• One is dedicated to the geological formation of the Frasassi Gorge and the underground chambers of the Frasassi Caves.
  • Another hosts a small paleontological section. The star here, without a doubt, is a fossilised Ichthyosaurus – an ancient marine reptile which would grow to 3.5 m in length.
  • The last section is where you can admire archaeological findings dating back to protohistoric times and found in the vicinity of the village of Genga (see point 7 below). A special interest deserve the funerary urns from the Pianello Necropolis dating back to the 12th-10th centuries BC.

In this museum, you can also admire a copy of the skeleton of a cave bear – a long-extinct mammal and relative to the brown bear which had an almost fully vegetarian diet and which was competing with humans for living space in caves. 

My favourite artefact here is an ancient grater which looks remarkably like the ones we use to grate cheese nowadays. 

 

 

4. Roman Bridge over the River Sentino

The Roman bridge over the river Sentino with the Abbey of San Vittore delle Chiuse - Marche, Italy - rossiwrites.com

Just across the road from the Abbey of San Vittore delle Chiuse in the small hamlet of San Vittore near the Frasassi Caves, you can cross an authentic Roman bridge stretching over the River Sentino.

Made of sturdy stones, the bridge is quite curious in so that its arch is rounded on one side and pointy on the other. The fortified tower at the end of the bridge is of medieval origins. 

Stop on the Roman bridge for a minute or two and look at the River Sentino below. Its teal waters are crystal clear and you can glimpse large fish going about their daily business. You will notice that the river also smells of rotten egg – the typical aroma of sulphurous waters which are much prized locally for their therapeutic and curative properties.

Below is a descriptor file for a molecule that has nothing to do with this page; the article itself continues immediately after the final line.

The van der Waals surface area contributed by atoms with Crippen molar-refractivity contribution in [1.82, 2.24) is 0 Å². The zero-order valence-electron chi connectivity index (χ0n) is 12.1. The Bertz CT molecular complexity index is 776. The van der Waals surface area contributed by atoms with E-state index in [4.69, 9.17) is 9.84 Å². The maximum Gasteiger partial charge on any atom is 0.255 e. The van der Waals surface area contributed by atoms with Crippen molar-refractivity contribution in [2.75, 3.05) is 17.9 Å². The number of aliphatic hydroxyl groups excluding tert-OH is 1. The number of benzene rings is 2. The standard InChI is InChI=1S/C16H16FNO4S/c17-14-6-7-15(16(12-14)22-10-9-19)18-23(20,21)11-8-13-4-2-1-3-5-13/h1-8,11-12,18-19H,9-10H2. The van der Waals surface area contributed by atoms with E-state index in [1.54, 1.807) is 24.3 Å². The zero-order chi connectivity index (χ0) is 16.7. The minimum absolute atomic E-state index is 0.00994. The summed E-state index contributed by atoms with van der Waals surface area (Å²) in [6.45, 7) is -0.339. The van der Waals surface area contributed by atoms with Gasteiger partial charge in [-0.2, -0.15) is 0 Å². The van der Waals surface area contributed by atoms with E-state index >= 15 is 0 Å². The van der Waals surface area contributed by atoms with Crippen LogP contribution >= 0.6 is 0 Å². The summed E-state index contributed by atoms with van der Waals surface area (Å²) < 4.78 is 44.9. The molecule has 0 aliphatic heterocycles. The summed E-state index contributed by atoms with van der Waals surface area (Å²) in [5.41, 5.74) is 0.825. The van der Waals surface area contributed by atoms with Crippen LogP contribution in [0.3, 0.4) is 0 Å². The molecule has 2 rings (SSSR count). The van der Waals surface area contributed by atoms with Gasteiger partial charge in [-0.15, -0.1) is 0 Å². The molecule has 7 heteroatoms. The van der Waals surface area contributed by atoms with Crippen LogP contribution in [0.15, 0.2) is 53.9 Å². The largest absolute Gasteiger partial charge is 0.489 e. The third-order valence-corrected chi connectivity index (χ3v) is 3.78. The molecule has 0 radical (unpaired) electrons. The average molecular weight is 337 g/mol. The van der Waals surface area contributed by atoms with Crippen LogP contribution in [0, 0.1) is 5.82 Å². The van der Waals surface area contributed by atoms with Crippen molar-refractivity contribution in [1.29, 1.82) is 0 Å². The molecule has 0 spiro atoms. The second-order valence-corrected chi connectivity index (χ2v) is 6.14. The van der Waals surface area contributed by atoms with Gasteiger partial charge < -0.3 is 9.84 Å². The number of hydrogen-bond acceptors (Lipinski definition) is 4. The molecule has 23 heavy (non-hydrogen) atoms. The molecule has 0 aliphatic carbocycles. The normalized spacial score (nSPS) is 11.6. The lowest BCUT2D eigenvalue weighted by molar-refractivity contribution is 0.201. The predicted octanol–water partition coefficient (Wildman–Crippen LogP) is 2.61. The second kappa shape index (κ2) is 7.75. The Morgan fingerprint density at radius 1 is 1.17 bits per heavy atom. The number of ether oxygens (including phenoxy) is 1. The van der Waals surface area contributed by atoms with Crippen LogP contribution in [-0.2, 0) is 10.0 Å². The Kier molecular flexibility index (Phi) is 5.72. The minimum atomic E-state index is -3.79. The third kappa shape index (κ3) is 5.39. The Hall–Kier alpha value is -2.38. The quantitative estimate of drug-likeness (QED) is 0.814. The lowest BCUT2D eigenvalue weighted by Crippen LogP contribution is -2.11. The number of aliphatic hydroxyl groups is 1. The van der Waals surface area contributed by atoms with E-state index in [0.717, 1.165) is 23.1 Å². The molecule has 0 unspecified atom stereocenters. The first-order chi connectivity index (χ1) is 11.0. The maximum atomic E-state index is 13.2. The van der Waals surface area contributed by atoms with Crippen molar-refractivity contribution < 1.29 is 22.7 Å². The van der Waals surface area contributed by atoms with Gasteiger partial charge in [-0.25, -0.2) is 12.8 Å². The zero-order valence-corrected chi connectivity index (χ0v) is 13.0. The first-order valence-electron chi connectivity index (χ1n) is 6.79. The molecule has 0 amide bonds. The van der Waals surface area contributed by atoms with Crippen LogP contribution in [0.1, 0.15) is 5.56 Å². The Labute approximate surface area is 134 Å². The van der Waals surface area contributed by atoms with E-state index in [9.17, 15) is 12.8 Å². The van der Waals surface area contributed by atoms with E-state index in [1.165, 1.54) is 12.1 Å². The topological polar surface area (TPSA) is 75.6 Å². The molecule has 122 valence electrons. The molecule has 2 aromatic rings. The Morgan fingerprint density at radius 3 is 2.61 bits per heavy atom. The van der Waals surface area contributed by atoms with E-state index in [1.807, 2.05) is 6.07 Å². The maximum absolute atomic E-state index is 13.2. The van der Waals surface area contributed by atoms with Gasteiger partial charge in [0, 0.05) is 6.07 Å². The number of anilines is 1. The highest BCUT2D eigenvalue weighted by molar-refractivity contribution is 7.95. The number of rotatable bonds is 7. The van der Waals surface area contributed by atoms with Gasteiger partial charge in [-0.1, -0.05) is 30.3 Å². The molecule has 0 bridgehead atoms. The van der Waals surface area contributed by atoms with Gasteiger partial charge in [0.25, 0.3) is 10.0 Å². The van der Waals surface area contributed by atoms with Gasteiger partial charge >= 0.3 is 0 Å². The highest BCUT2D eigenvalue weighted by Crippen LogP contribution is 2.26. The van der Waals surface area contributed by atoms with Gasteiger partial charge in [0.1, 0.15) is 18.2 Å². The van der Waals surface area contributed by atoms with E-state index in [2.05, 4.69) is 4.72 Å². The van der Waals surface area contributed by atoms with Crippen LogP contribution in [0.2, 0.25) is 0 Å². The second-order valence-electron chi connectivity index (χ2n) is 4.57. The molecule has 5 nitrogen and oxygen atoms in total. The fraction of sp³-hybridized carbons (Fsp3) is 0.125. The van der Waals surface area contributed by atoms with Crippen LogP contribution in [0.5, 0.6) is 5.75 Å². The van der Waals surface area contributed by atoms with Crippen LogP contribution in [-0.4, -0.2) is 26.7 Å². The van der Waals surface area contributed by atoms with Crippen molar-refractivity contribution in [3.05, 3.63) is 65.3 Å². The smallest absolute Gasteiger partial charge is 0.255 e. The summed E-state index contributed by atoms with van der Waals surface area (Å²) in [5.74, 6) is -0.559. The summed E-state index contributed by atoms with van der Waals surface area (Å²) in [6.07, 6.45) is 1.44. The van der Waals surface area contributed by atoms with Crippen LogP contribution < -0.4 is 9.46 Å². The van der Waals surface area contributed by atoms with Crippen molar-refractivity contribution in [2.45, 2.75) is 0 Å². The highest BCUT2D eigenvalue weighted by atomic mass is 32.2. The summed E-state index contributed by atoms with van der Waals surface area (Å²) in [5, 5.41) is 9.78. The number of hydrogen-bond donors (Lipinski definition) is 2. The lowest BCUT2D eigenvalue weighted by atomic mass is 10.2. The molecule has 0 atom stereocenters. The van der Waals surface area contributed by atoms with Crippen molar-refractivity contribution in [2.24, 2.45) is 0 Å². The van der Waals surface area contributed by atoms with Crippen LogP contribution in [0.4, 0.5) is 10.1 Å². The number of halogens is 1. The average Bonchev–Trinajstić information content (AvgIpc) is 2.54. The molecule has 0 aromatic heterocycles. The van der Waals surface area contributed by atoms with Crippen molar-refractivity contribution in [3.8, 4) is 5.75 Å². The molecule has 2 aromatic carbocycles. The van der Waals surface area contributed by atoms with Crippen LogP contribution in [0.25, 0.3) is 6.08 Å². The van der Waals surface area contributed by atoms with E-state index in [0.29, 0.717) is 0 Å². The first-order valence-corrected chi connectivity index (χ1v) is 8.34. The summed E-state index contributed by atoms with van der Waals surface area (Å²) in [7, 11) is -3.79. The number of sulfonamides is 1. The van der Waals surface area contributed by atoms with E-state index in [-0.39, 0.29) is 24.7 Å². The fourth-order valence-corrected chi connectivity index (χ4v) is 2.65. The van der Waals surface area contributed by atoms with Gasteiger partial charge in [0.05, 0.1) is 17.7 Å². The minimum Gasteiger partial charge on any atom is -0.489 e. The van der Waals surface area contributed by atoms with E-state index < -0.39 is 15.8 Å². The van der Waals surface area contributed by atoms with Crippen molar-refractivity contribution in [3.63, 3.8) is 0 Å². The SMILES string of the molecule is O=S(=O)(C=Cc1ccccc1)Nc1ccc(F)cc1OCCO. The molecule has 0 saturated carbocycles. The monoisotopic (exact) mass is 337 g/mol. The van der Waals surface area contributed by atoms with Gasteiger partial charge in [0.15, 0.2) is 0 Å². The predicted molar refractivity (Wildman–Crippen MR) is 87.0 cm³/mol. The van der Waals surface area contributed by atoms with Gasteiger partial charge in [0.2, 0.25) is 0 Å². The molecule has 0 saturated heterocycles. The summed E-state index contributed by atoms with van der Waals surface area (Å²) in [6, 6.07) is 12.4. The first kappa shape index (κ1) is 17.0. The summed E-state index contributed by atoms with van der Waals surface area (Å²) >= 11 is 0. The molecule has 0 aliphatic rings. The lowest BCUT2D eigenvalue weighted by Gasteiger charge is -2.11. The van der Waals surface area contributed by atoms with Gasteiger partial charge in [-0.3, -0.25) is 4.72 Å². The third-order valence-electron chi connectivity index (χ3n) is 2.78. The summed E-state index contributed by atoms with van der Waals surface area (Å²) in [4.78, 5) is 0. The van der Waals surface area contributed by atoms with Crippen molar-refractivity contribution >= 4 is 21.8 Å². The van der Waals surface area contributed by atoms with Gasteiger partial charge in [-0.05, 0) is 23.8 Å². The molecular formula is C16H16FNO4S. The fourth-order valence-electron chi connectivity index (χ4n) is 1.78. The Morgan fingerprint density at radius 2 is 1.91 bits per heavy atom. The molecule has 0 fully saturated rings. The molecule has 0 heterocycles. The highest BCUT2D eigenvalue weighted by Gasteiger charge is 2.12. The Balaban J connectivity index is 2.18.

5. Terme di Frasassi

The River Sentino - Frasassi Caves, Italy - rossiwrites.com

Millions of years ago, sulphurous waters springing from earth’s depths led to the formation of the Frasassi Caves (see the very abridged history of the caves here for further details). Once their job was done underground, they resurfaced near the small hamlet of San Vittore.

The ancient Romans – famous for their spa habits – made full use of these sulphurous mineral waters. They soaked and bathed in them seeking to restore their health and vitality.

Nowadays, the spa tradition here continues in the shape of a modern spa hotel – Terme di Frasassi – offering all sorts of procedures using the local thermal mud and mineral waters.

 

 

6. Parco Frasassi Avventura

The River Sentino and the Frasassi Gorge - Frasassi Caves, Italy - rossiwrites.com

Just a few steps away from the hamlet of San Vittore and the large car park around the Frasassi Caves’ ticket office, you will find the adventure park Parco Frasassi Avventura.

Here adults and kids can have moments of fun on the zip lines and treetop walkways right next to the impossibly teal River Sentino.

Next to the park stands a famous local restaurant called La Cantina where you can sample traditional for the Marche dishes, wines, and artisan beers.

Unfortunately, when we visited the Frasassi Caves and the adjacent area, the Parco Frasassi Avventura was closed as it was the low season. To avoid disappointment, please, check the official website for up to date opening times.

 

 

7. Genga

The view from the hilltop village of Genga - Frasassi Caves, Italy - rossiwrites.com

Genga is a hilltop village in the Frasassi Gorge. It’s just over seven km away from the hamlet of San Vittore. The easiest and quickest way to reach it is by car although you can also take public transport (train and then bus).

Tiny and cute, Genga grew through the centuries inside the defensive walls of a medieval castle. Its origins stretch back in time and are linked to the Abbey of San Vittore delle Chiuse (see point 2 above) and the nearby village of Pierosara which was known as Castellum Petrosum in the Middle Ages (see point 12 below).